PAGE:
Its arrival in this hemisphere is of major concern to the Latin America and Caribbean (LAC) region given the importance of bananas and plantains to many countries. Ecuador a neighbouring country to Colombia is the biggest exporter of bananas in the world. The potential impact of the threat is particularly severe because of the prevalence of the Cavendish bananas which are highly susceptible to the TR4 disease. The Cavendish banana variety makes up around 47% of global production. The disease also affects other non-commercial, local cultivars, plantains and other Musa species such as Heliconias.

No effective control measure has been identified that can eradicate the pathogen once it is established in the soil. The pathogen can remain in the soil for decades even in the absence of a host plant. Once established in a banana field, total loss of yield can result.
TR4 is spread by movement of infected plant material and infected soil. Farm tools, clothing, shoes, vehicles and animals can help spread the disease through infected soil that become attached to them. Other modes of spread include drainage and irrigation water.
Caribbean countries must be very vigilant and step up their on farm biosecurity measures to prevent the introduction and establishment of this dreaded disease.
CARDI has pledged it commitment to collaborate on the development of awareness campaigns and surveillance and management measures to prevent the introduction and spread of the disease.

Assessing Wild Varieties of Cane for the Co-Generation of Electricity

The Caribbean Agricultural Research and Development Institute (CARDI) in collaboration with the Caribbean Community Climate Change Center (CCCCC) and the Sugar Industry Research and Development Institute (SIRDI) is assessing varieties of wild cane for the cogeneration of electrical energy in Belize. Belize presently generates approximately 10% of its electrical power from burning bagasse- a byproduct of the sugar industry. It is the third largest source of energy behind hydropower (46%) and energy imported from Mexico (27%).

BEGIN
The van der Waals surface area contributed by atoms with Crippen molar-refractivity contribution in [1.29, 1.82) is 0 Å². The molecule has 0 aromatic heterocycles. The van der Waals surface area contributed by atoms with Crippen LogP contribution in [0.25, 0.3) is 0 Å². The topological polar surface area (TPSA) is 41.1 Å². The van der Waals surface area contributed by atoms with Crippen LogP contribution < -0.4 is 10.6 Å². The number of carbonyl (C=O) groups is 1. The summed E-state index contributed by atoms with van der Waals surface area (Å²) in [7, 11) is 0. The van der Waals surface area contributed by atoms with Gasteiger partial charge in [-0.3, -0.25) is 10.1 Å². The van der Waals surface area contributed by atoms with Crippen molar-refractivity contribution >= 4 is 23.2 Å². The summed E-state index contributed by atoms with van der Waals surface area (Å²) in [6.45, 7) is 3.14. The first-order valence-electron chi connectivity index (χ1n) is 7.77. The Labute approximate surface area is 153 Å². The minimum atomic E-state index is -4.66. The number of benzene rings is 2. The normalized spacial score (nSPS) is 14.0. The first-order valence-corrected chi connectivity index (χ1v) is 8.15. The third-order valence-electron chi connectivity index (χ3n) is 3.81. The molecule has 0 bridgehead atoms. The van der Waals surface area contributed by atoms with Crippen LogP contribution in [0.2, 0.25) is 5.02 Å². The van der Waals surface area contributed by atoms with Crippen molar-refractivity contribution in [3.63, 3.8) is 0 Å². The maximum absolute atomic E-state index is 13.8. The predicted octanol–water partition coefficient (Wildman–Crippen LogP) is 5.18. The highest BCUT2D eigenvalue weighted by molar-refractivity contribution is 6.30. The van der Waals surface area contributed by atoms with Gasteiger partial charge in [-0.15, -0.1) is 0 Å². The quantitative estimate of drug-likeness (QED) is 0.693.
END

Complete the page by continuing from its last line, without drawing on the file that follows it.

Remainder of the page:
Electrical energy generated from wild cane can be made available year round. Photo courtesy: CCCCC

Sugarcane and its relatives are recognized as high energy potential feedstock for the cogeneration of electricity.
CARDI Belize is leading the agronomic evaluations of these varieties. This includes the collection of samples, taxonomic classifications, molecular profiling, germination tests, experimental design and establishment of treatment plots. CARDI will also be involved the monitoring of the experiment and data collection.
Biometrician Videsh Jagroo conducted a 2 day training on biometrics techniques on 27 and 28 August for researchers in the CARDI Belize Unit and partner agencies: SIRDI, University of Belize, and Ministry of Agriculture. Modules included design and layout of experiments, sampling and data collection.
The trials will be established on 400 acres of land in the Orange Walk district.
The two primary sources of electricity in Belize are both expensive and unreliable. The use of biofuel derived from wild cane will support the country’s energy independence and lower the environmental impact of burning fossil fuels to generate electricity. This work complements CARDI’s Renewal Energy programme.